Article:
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Climate action – doing it for the kids!


2019 is shaping up to be the year of climate action…...and quite frankly it’s about time! Finally, the topic is being given the attention it deserves by mainstream media – the debate about man made global warming has finally be put to rest and arguments about climate change denial are confined to history.

Awareness of the implications of climate change are high, especially in light of the fact that recently the UK Government was the first country to declare a state of climate emergency - a historic action. Yet no-one is really sure what exactly this means and ultimately will the government’s policy agenda truly put climate change at the heart of all policy decisions?

Doing it for the kids

There is little doubt that the huge shift in awareness and pressure on Governments to take action against the threat of climate change was brought about - at least in part - by the actions of the younger generations who staged strikes and protests in order to get their voices heard.

And no voice was heard louder than that of 16-year old Swedish schoolgirl, Greta Thunberg, who began her climate protest outside the Swedish parliament just over a year ago, and since then has made her voice heard at the UN Climate Change negotiations, World Economic Forum and numerous other global bodies, urging them to take action……not at some point in the future…..but now!

The current climate movement is inextricably linked with children and young people, and for good reason. Who can be more aware of the predicted destruction of the planet in the future than those who will be living with the consequences of inaction? Inhabiting a planet blighted by famine, heatwaves, forest fires, droughts, flooding and ecosystem collapse sounds apocalyptic – yet this is the reality that could be in store for the next generation. It’s no wonder that many people are feeling ‘climate anxiety’ and want to know what they can do personally to drastically cut carbon emissions and protect biodiversity. ?

How can rapid climate action be catalysed?

The UK government has a critical role to play in helping to provide a policy environment that incentivises change and given the size of the challenge at hand…..and fast. This could take the form of tax reliefs for community energy projects, subsidies for more sustainable forms of transport, tax hikes for fossil fuel fuels – think petrol, diesel and coal, energy efficient homes, banning polluting items like single use plastics and promoting ecosystem restoration through tree planting, re-wilding and much more sympathetic farming practices that can support not erode biodiversity.

Unfortunately, there is no single silver bullet and action will be required on multiple fronts with all new policy decisions taken through a climate change lens.

Mobilisation on multiple fronts

However, it’s not just governments which need to act. Top UK scientists have also recently issued an unprecedented plea to foundations and philanthropists to spend more on tackling our “extraordinary ecological collapse”, including investments into carbon-cutting projects.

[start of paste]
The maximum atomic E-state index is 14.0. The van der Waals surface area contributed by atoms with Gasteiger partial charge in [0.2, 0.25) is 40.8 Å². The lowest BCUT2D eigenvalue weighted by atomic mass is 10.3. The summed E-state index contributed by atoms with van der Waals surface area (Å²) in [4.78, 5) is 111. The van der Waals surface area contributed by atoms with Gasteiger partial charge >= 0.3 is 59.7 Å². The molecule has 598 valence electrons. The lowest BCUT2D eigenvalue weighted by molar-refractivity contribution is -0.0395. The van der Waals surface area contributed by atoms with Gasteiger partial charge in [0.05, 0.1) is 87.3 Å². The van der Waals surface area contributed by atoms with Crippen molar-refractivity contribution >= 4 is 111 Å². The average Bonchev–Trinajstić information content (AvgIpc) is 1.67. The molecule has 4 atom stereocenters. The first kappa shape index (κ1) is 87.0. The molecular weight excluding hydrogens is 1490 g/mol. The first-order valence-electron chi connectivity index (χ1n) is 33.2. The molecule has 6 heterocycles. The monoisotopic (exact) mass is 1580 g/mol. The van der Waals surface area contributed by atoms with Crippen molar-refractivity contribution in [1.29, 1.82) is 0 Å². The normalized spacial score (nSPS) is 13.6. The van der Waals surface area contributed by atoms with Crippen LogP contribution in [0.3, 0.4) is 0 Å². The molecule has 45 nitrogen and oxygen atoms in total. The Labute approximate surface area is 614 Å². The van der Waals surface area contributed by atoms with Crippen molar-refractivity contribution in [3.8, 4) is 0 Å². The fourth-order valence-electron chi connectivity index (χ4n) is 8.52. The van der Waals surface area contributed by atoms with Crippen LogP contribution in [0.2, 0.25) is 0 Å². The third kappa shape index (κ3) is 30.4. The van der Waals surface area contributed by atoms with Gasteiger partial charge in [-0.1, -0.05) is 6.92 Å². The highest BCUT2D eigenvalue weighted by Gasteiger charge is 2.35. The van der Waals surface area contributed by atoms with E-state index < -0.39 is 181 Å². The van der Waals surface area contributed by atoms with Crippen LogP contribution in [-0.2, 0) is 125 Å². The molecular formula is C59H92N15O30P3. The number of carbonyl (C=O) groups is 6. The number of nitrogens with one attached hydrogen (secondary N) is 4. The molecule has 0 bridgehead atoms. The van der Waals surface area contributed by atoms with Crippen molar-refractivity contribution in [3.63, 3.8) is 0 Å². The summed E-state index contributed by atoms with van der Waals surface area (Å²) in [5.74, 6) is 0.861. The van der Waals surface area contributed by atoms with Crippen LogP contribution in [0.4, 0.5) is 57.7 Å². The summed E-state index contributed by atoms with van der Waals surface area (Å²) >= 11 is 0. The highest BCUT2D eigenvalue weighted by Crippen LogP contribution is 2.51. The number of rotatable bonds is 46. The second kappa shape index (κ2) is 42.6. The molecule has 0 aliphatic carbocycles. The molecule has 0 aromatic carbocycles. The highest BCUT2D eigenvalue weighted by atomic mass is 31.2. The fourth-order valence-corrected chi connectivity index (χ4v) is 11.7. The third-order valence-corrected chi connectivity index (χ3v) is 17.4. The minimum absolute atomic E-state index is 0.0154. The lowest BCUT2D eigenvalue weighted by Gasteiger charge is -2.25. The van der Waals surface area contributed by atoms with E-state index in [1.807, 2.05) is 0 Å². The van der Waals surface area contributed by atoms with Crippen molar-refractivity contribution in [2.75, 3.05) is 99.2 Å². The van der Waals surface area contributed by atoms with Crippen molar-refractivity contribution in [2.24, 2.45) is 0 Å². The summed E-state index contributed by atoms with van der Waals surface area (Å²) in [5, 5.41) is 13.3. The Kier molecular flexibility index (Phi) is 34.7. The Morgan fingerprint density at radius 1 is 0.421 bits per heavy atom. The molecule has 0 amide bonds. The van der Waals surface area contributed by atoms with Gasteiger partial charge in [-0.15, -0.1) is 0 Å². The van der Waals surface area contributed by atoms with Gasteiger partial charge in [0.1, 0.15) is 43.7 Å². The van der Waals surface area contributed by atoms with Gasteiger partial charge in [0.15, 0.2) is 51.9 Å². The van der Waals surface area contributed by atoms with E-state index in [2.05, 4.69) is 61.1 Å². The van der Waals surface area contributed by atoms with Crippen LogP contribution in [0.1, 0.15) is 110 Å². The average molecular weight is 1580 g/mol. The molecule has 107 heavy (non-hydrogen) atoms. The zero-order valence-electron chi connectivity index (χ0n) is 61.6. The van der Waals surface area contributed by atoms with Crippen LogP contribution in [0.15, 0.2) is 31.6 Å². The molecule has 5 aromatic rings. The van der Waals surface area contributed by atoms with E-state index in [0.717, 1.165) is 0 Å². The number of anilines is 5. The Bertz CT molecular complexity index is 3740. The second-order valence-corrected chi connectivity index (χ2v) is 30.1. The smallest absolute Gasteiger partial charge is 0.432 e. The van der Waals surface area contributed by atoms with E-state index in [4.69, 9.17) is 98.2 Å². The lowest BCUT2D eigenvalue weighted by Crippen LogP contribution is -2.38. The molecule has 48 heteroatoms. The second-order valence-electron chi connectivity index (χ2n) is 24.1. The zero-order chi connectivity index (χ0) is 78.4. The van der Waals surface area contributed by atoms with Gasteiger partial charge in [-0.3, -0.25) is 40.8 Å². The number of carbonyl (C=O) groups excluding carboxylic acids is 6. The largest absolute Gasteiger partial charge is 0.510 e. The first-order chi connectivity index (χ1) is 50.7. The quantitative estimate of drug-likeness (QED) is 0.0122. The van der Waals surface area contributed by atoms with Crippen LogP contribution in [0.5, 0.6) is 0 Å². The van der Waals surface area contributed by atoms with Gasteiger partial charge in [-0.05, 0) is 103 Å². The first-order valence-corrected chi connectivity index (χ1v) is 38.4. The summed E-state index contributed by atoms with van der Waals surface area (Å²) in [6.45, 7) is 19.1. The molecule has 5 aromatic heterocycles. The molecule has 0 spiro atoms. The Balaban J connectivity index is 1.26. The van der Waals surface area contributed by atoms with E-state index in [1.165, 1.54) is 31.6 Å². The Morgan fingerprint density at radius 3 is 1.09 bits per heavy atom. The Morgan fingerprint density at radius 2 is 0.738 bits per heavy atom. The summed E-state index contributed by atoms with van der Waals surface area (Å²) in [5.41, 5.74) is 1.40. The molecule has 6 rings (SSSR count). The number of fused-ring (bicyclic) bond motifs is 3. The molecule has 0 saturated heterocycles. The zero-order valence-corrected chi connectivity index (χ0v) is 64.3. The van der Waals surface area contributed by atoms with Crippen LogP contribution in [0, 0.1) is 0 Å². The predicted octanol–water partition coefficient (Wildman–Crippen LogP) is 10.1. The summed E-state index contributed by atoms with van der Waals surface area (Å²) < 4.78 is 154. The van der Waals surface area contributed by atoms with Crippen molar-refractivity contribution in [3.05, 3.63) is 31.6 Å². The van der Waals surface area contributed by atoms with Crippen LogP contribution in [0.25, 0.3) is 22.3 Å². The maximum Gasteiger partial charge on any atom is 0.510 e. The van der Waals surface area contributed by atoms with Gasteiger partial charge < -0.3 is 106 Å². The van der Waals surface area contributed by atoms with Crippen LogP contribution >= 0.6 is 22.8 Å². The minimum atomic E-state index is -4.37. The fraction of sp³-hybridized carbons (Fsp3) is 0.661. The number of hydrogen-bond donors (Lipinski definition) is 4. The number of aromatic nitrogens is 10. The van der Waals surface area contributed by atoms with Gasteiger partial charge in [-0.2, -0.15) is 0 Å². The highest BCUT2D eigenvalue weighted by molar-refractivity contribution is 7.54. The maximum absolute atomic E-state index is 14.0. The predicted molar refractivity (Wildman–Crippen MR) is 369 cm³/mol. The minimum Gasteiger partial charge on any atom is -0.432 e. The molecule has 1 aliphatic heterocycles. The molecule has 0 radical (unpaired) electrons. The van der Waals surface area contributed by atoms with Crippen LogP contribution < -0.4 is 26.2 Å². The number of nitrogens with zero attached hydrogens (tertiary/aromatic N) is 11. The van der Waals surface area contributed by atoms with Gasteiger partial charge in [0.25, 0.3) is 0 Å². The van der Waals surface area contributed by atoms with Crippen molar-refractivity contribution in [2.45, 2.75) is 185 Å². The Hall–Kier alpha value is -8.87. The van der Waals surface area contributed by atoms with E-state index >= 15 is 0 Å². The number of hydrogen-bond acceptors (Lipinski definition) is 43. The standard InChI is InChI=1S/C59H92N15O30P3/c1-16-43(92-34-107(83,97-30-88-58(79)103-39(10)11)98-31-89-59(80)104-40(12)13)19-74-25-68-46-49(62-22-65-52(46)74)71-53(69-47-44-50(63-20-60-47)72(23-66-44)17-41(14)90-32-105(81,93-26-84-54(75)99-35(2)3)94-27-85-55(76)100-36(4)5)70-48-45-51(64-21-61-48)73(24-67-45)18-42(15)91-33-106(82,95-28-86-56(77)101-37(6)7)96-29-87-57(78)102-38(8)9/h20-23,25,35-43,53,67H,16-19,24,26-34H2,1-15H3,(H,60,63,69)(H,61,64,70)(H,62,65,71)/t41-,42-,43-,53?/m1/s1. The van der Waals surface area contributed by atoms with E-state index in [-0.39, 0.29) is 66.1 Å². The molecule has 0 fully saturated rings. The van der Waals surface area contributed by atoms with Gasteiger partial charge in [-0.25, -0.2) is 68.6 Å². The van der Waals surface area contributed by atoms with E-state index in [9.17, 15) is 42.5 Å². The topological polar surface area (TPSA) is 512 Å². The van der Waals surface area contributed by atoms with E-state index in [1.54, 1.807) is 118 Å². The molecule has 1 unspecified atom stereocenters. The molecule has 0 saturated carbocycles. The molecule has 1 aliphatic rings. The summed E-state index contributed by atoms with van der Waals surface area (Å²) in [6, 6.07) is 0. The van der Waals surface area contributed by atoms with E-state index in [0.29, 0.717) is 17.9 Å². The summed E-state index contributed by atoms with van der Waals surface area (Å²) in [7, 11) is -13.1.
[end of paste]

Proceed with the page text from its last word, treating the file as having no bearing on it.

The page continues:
The rise of the citizens agenda! As concerned and motivated citizens of planet earth we all need to play a role and must be prepared to make some critical changes to our everyday lives. We need to examine what we consume, how we travel, what we wear and even what our money is funding via our current and savings accounts and our pensions.

While we are asking ourselves what action we, as individuals, can take to join the fight against climate disaster, several UK projects from Brighton Energy Coop and Solar for Schools are being funded by investments from everyday people and will bring benefits to the planet and to schools across the UK.

Over the past 8 years Brighton Energy Coop has raised more thatn £1.9 million to install and operate 28 large solar arrays, which have prevented more than 1,700 tonnes of CO2 from enereing the atmosphere. Currently the Coop is raising over £500,000 to provide solar energy for 9 schools in the Brighton and Hove area. Everyday people can support their withdrawable share offer helping schools to cut energy costs, reduce CO2 emissions and promote sustainability to children, whilst targeting financial returns of 5%.

The Solar for Schools bond offer enables people to use their money to help fund the installation of solar panels on schools across the UK, producing cleaner, cheaper energy, reducing CO2 emissions, and importantly, educating the school children on sustainable energy generation and its critical importance as part of a low carbon transition.

Aiming to raise £1 million, Solar for Schools have already raised more than 80% of what they need. By reaching their target they will be able to install another 8,000 solar panels in schools across the UK which will enable each school to make cost savings on their energy bills of between £30,000 and £250,000 over 30 years (depending on the size of the solar panels) and also prevent 10,000 tonnes of harmful CO2 emissions from entering the atmosphere.

Take action with your money

Solar for Schools as a project demonstrates that people have very real and tangible choices to use their money in ways that can create considerable impact when it comes to addressing climate change. Find out more about Solar for Schools and Brighton Energy Coop or other opportunities to invest to support renewable energy projects from as little as £50, whilst targeting returns of 5%. Capital is at risk and returns are not guaranteed.

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